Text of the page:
Every year, the NFL Supplemental Draft is held in July. This draft is typically for college players whose NCAA eligibility has changed since the regular NFL Draft held in April. In other words, this draft is for student-athletes who have been ruled ineligible by the NCAA for the upcoming football season.
Players do still need to be three years removed from high school and must apply to be admitted into the supplemental draft pool. The NFL reviews each application on an individual case-by-case basis.
Due to the significantly altered circumstances resulting from the current global public health situation, there are all kinds of rumors about the upcoming 2020 NFL Supplemental Draft, with many believing there will be a bonanza of draft-eligible players entering the event. Others, meanwhile, are of the opinion that unless you are a top prospect (i.e. top-90), you’d be foolish to enter the supplemental draft.
With much talk happening right now regarding the upcoming July event, here’s the very latest on what I am hearing.
Pac-12 players could be most impacted
During last week’s podcast with Andy Herman, I mentioned that the 2020 college football season will be based on regional decisions and issues more so than national issues, unless of course something drastic happens.
At the present time, I’ve not been told of any major players from the ACC looking to enter the supplemental draft as the conference is expected to have a season in 2020.
The conversation centers mostly on the Pac-12 players with west coast governors talking about a shutdown through the fall. The conversations I’ve had with people have been centered around these three players.
Sewell is a second-year sophomore and as such is not eligible for the supplemental draft based on the rules. With the possibility of a very late start to the Pac-12 season, if it’s played at all, would the league make an exception for Sewell? Would the NCAA allow Sewell to transfer?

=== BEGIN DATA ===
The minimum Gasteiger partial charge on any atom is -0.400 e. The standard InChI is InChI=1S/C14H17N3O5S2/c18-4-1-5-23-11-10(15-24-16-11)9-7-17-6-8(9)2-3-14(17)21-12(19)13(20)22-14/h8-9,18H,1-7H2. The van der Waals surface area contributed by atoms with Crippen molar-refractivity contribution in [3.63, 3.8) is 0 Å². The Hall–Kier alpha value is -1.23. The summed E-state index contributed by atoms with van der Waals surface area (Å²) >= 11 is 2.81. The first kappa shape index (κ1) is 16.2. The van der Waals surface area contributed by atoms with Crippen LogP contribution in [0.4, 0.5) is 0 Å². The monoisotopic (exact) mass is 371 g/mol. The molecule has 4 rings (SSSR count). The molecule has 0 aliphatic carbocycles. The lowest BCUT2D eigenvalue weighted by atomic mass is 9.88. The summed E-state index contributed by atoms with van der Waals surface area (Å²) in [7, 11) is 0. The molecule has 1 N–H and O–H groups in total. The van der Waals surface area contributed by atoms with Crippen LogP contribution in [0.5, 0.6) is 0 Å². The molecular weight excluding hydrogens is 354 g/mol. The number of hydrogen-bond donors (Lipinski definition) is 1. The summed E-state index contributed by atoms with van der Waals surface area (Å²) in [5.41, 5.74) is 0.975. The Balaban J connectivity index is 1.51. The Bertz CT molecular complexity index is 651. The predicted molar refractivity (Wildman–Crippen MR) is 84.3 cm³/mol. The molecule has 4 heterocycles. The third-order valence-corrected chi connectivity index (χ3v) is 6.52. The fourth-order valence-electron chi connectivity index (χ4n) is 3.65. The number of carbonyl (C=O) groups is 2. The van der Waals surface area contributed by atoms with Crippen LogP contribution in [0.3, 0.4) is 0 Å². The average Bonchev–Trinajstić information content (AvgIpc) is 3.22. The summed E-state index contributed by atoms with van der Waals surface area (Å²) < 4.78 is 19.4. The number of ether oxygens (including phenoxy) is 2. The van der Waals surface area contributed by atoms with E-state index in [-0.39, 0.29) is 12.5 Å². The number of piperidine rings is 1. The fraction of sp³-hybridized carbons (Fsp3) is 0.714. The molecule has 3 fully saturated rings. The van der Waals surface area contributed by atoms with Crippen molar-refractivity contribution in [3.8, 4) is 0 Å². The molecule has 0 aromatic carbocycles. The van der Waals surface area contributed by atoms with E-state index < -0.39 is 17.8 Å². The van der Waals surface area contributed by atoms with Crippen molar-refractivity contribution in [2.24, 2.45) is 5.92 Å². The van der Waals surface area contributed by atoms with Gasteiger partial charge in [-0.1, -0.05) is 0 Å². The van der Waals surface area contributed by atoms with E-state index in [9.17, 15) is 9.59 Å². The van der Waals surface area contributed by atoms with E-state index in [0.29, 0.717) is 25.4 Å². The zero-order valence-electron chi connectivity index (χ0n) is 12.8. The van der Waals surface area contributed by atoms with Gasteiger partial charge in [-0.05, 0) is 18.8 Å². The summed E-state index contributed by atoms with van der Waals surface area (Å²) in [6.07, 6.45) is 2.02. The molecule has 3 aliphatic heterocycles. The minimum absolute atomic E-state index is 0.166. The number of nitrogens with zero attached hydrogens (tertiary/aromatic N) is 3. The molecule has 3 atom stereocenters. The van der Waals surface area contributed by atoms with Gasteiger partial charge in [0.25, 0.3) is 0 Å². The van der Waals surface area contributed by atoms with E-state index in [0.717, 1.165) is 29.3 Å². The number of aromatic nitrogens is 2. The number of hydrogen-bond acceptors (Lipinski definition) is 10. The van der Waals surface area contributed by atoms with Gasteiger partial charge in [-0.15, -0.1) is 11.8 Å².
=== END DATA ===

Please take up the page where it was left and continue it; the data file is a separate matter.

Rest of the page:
A league insider told me last week: “Penei doesn’t have to play in 2020 and could sit around eating Cheetos all day, and he’d still be a top-10 pick in 2021.”
Little went down early with an Achilles injury in 2019. Had he stayed healthy and played as well as he did in 2018 and then entered the 2020 NFL Draft, Little would have probably been the third tackle selected last month. While I’ve heard nothing on Little potentially entering the supplemental draft, many people question whether he’s healthy enough to play in the NFL this season.
Hamilcar Rashed Jr./OLB-Edge/Oregon State
Like Sewell at Oregon, Rashed’s season at Oregon State could be in jeopardy this fall. And similar to Little, I’ve heard nothing specifically on Rashed potentially entering the supplemental draft. But Rashed’s name is one that keeps coming up in conversations as a player who would benefit from entering the supplemental draft.
Rashed had a breakout season in 2019 totaling 22.5 tackles for loss and 14 sacks but announced he would return for his senior season despite grading out as a potential third-round pick.
Remember, in the past, there has been a second supplemental draft held in late August/early September for special cases. The Patriots selected Arizona State defensive back J’Juan Cherry in the fourth round of such a draft back in 1999.
I would tend to believe given the uncertainty of the present climate, a second supplemental draft should be considered in August. This would allow for some of the college players currently in limbo to have a better idea about how their school’s 2020 season may be impacted.